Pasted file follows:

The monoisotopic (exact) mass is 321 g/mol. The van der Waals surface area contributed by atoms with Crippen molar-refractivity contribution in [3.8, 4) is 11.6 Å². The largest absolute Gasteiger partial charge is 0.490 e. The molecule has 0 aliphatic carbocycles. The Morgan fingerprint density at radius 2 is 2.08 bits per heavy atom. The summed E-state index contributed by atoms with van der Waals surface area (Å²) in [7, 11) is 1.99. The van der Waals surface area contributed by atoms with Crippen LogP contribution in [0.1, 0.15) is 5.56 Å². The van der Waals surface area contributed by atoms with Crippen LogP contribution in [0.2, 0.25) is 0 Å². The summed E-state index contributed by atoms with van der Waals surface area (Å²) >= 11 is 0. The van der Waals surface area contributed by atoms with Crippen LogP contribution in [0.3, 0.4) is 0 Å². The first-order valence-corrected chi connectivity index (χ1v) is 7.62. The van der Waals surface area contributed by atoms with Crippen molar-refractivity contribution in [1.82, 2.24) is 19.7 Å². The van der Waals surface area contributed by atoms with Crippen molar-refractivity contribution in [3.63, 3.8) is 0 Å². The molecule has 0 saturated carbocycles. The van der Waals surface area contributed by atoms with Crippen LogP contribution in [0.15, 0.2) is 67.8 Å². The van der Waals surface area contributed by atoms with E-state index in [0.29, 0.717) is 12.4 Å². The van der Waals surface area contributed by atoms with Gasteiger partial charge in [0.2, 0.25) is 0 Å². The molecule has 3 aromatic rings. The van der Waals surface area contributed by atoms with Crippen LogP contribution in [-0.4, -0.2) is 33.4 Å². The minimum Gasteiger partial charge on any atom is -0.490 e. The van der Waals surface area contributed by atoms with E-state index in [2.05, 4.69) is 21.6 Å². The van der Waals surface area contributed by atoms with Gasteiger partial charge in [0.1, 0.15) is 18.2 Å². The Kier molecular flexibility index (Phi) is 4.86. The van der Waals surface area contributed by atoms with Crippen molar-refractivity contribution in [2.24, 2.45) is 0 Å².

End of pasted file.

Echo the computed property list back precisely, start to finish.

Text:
The monoisotopic (exact) mass is 321 g/mol. The van der Waals surface area contributed by atoms with Crippen molar-refractivity contribution in [3.8, 4) is 11.6 Å². The largest absolute Gasteiger partial charge is 0.490 e. The molecule has 0 aliphatic carbocycles. The Morgan fingerprint density at radius 2 is 2.08 bits per heavy atom. The summed E-state index contributed by atoms with van der Waals surface area (Å²) in [7, 11) is 1.99. The van der Waals surface area contributed by atoms with Crippen LogP contribution in [0.1, 0.15) is 5.56 Å². The van der Waals surface area contributed by atoms with Crippen LogP contribution in [0.2, 0.25) is 0 Å². The summed E-state index contributed by atoms with van der Waals surface area (Å²) >= 11 is 0. The van der Waals surface area contributed by atoms with Crippen LogP contribution in [0.3, 0.4) is 0 Å². The first-order valence-corrected chi connectivity index (χ1v) is 7.62. The van der Waals surface area contributed by atoms with Crippen molar-refractivity contribution in [1.82, 2.24) is 19.7 Å². The van der Waals surface area contributed by atoms with Crippen molar-refractivity contribution in [3.63, 3.8) is 0 Å². The molecule has 0 saturated carbocycles. The van der Waals surface area contributed by atoms with Crippen LogP contribution in [0.15, 0.2) is 67.8 Å². The van der Waals surface area contributed by atoms with E-state index in [0.29, 0.717) is 12.4 Å². The van der Waals surface area contributed by atoms with Gasteiger partial charge in [0.2, 0.25) is 0 Å². The molecule has 3 aromatic rings. The van der Waals surface area contributed by atoms with Crippen LogP contribution in [-0.4, -0.2) is 33.4 Å². The minimum Gasteiger partial charge on any atom is -0.490 e. The van der Waals surface area contributed by atoms with E-state index in [2.05, 4.69) is 21.6 Å². The van der Waals surface area contributed by atoms with Gasteiger partial charge in [0.1, 0.15) is 18.2 Å². The Kier molecular flexibility index (Phi) is 4.86. The van der Waals surface area contributed by atoms with Crippen molar-refractivity contribution in [2.24, 2.45) is 0 Å².